Angela Daenzer, Columbia Falls, MT
Northern Rockies Lyme Disease Coalition Primary Contact
(Contact via contact from at bottom of page or firstname.lastname@example.org)
Angela is a federal agency wildlife biologist and mother of two in Columbia Falls, MT. In 2010, she was bit by a tick near a tributary of the Middle Fork Flathead River while doing fieldwork. Despite the bite, typical acute-phase-Lyme flu-like symptoms, a rash on her scalp and Bell’s palsy (a temporary partial facial paralysis highly indicative of Lyme disease), she was told—as are most patients in Rocky Mountain States and provinces—that her symptoms could not be Lyme disease because “Montana lacks deer ticks” and she had not recently traveled. She was not aware at the time that additional species of ticks transmit Lyme, that numerous other patients were also contracting Lyme in her state, or that current surveys for deer ticks had not been conducted. For three years, she was misdiagnosed with Chronic Fatigue Syndrome and myriad other illnesses and conditions, but continuously told it could not be Lyme disease.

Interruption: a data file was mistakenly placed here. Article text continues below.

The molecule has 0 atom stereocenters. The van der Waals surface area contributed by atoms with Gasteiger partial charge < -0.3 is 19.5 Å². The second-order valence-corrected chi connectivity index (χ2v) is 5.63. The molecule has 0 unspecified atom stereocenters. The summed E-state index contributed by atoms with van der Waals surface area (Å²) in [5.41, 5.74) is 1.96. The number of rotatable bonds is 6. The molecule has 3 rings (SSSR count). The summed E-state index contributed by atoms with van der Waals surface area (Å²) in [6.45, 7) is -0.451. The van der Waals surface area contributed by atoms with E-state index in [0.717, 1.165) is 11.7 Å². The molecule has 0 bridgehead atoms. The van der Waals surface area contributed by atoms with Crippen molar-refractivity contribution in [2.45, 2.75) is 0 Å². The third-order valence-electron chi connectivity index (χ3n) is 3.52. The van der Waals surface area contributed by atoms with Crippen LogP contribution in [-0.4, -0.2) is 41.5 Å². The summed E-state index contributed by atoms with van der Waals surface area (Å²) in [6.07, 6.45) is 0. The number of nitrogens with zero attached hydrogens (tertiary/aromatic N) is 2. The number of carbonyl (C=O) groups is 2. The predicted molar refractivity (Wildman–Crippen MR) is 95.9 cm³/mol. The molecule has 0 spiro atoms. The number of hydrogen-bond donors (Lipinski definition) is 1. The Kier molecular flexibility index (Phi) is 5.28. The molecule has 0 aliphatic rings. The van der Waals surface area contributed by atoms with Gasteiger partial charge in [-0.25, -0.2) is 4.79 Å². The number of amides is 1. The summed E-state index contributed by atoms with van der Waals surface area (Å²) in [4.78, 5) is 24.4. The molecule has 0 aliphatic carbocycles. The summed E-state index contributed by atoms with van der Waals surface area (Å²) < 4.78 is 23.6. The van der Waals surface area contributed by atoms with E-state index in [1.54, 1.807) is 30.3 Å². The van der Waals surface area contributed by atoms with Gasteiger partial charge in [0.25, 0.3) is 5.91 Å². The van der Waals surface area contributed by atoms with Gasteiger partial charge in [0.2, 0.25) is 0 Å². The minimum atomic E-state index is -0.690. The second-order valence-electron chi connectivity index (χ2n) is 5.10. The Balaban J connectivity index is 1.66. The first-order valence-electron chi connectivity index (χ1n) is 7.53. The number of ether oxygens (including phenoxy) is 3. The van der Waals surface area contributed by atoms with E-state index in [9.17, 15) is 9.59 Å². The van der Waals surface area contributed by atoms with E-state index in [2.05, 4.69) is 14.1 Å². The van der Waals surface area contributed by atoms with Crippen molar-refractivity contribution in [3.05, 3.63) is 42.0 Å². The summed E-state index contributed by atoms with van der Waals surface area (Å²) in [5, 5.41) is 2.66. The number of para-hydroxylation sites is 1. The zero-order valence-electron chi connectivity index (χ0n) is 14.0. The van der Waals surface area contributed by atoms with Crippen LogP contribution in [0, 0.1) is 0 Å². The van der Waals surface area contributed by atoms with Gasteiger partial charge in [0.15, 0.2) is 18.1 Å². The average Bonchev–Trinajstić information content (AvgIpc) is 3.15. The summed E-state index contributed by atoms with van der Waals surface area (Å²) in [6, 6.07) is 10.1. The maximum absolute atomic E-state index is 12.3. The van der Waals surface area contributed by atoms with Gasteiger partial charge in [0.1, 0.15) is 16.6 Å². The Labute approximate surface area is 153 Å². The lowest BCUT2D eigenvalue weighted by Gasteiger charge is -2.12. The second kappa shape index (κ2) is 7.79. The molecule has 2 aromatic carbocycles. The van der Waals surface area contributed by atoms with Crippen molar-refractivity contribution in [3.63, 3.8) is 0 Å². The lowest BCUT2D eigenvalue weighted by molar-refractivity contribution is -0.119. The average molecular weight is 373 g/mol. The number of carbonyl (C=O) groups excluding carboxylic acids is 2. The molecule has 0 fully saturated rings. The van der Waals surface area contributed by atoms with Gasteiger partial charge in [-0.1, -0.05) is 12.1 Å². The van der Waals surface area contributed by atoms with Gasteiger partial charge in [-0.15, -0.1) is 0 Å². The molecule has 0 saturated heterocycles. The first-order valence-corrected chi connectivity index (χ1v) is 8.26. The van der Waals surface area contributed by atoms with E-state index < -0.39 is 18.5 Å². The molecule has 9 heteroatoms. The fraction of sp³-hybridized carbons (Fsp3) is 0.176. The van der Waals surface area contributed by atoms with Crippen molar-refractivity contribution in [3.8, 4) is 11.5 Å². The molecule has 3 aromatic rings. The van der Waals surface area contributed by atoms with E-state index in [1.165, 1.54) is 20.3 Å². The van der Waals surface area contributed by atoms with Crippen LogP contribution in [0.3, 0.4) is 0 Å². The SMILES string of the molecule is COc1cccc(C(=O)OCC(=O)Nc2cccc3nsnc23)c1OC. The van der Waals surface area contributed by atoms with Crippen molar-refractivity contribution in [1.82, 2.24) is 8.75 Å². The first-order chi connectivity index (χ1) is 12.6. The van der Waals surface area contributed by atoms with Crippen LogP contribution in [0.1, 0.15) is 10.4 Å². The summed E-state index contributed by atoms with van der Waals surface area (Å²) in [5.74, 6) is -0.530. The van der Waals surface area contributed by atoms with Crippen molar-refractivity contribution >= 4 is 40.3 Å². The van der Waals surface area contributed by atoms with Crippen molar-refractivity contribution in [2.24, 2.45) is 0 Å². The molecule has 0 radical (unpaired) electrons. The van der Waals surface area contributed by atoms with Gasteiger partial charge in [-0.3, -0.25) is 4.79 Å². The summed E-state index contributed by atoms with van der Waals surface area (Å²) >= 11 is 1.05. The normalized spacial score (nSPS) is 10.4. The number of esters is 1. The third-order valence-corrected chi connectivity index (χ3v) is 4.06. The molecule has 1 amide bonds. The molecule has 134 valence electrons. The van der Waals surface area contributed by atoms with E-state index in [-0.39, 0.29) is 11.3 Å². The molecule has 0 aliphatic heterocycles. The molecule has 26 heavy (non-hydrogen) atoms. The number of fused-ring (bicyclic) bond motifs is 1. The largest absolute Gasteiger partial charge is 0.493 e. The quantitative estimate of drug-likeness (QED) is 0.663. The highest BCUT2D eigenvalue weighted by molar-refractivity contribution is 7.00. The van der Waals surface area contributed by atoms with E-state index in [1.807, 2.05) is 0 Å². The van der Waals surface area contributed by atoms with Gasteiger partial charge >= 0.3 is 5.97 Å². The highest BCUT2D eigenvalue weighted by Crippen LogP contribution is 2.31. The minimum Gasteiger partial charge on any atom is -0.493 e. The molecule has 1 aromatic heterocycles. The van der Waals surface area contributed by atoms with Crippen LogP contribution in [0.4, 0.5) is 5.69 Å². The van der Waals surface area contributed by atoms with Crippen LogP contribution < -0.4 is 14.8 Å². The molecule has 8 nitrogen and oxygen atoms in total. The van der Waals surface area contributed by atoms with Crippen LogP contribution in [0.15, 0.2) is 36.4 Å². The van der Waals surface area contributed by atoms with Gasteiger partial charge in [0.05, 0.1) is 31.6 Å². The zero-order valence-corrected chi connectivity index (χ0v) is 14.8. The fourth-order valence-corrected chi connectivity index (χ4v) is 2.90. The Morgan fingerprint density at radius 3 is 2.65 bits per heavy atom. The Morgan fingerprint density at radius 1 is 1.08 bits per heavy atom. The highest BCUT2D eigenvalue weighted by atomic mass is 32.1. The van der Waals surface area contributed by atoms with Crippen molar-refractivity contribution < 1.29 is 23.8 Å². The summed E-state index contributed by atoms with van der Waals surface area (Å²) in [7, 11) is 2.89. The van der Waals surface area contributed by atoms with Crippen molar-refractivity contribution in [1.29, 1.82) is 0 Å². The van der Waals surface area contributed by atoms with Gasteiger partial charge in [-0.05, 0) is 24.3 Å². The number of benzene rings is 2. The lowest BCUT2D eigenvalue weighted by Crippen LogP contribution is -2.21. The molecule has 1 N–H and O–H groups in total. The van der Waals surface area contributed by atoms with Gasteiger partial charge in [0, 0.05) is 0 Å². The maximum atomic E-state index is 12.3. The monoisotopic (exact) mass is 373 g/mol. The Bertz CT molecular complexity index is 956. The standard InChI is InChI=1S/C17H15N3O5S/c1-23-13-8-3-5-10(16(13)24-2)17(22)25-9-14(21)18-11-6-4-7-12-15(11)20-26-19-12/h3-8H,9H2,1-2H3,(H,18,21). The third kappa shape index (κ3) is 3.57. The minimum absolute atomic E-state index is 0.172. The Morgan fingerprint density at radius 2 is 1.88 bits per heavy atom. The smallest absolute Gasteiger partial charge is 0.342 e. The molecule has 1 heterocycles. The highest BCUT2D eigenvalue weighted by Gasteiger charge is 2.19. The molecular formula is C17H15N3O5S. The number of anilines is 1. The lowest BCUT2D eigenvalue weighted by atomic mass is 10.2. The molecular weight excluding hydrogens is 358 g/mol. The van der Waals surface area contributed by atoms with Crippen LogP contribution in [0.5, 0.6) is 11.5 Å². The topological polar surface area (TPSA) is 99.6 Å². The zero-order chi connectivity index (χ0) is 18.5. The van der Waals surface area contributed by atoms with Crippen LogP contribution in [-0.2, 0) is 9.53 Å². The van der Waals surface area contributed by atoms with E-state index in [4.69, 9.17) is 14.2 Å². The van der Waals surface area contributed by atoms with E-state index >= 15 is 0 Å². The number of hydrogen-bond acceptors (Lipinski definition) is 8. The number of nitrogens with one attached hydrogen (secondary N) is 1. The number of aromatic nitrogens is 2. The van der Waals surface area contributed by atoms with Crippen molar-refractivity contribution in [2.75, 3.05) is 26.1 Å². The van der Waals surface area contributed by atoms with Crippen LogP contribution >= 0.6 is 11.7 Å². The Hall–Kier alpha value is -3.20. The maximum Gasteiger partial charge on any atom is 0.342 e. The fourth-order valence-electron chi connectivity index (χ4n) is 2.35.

When she was able to travel out of state to see a Lyme Literate physician and undergo more accurate testing, she was finally diagnosed with Lyme disease and began treatment. She was able to continue working through treatment and was regaining her health until she experienced a relapse of symptoms Spring 2014, from which she is still recovering. She has since been forced to step away from her career.
The last five years have been difficult for Angela and her family. When she was still well enough to work, she dedicated most of her free time to recovering her health; during her sickest periods, she’s spent months at a time in bed. Prior to Lyme disease, she was a Girl Scout leader and very active outdoors. She, her husband and their kids enjoyed hiking, camping and cross country skiing. Her kids additionally liked helping her with public events at work; they especially loved projects involving bats, bears and frogs and were getting very good at helping with presentations and questions. They miss their energetic mother, their outings and these events. Their firefighter father picks up the slack, often having to be both Mom and Dad, but it isn’t easy for any of them. Many families affected by Lyme disease share similar experiences, particularly when diagnosis and treatment are delayed, which greatly increases the likelihood of neurological and central nervous system damage. Angela and her family want others to be aware that Lyme is in all 50 states except Hawaii and on all continents except Antarctica. Angela’s kids have made Lyme Disease Challenge videos and have helped Angela start a new organization, Northern Rockies Lyme Disease Coalition, to help make Lyme disease visible in their region. She also writes a blog called Invisibly Lyme Montana.